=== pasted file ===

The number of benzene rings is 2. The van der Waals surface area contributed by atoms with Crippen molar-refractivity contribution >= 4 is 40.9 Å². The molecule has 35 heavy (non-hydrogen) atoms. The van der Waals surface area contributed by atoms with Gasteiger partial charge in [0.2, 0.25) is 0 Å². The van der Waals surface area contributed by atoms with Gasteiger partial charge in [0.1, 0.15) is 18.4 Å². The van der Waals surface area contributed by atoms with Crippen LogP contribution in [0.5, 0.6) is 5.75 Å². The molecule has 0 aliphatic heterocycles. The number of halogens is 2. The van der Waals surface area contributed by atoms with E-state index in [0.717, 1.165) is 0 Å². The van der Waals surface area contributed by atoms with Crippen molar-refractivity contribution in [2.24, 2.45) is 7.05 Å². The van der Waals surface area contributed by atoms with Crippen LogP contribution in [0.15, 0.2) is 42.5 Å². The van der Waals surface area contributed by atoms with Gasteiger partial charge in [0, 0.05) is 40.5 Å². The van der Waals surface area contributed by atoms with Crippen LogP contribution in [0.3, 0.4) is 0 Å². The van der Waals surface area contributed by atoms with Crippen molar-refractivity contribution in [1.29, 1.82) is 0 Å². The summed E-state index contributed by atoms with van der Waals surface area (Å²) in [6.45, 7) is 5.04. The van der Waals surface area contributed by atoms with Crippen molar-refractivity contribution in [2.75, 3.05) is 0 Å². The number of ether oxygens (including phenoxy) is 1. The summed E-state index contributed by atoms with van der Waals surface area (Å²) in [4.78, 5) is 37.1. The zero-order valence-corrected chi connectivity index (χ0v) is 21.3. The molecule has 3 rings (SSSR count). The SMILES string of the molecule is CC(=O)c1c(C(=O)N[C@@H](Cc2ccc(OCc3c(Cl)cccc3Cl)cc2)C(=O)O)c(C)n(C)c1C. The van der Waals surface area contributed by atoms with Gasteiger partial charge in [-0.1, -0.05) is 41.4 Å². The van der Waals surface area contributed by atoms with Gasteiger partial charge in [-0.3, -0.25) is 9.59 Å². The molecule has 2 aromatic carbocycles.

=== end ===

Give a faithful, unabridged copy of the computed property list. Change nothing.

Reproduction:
The number of benzene rings is 2. The van der Waals surface area contributed by atoms with Crippen molar-refractivity contribution >= 4 is 40.9 Å². The molecule has 35 heavy (non-hydrogen) atoms. The van der Waals surface area contributed by atoms with Gasteiger partial charge in [0.2, 0.25) is 0 Å². The van der Waals surface area contributed by atoms with Gasteiger partial charge in [0.1, 0.15) is 18.4 Å². The van der Waals surface area contributed by atoms with Crippen LogP contribution in [0.5, 0.6) is 5.75 Å². The molecule has 0 aliphatic heterocycles. The number of halogens is 2. The van der Waals surface area contributed by atoms with E-state index in [0.717, 1.165) is 0 Å². The van der Waals surface area contributed by atoms with Crippen molar-refractivity contribution in [2.24, 2.45) is 7.05 Å². The van der Waals surface area contributed by atoms with Crippen LogP contribution in [0.15, 0.2) is 42.5 Å². The van der Waals surface area contributed by atoms with Gasteiger partial charge in [0, 0.05) is 40.5 Å². The van der Waals surface area contributed by atoms with Crippen LogP contribution in [0.3, 0.4) is 0 Å². The van der Waals surface area contributed by atoms with Crippen molar-refractivity contribution in [1.29, 1.82) is 0 Å². The summed E-state index contributed by atoms with van der Waals surface area (Å²) in [6.45, 7) is 5.04. The van der Waals surface area contributed by atoms with Crippen molar-refractivity contribution in [2.75, 3.05) is 0 Å². The number of ether oxygens (including phenoxy) is 1. The summed E-state index contributed by atoms with van der Waals surface area (Å²) in [4.78, 5) is 37.1. The zero-order valence-corrected chi connectivity index (χ0v) is 21.3. The molecule has 3 rings (SSSR count). The SMILES string of the molecule is CC(=O)c1c(C(=O)N[C@@H](Cc2ccc(OCc3c(Cl)cccc3Cl)cc2)C(=O)O)c(C)n(C)c1C. The van der Waals surface area contributed by atoms with Gasteiger partial charge in [-0.1, -0.05) is 41.4 Å². The van der Waals surface area contributed by atoms with Gasteiger partial charge in [-0.3, -0.25) is 9.59 Å². The molecule has 2 aromatic carbocycles.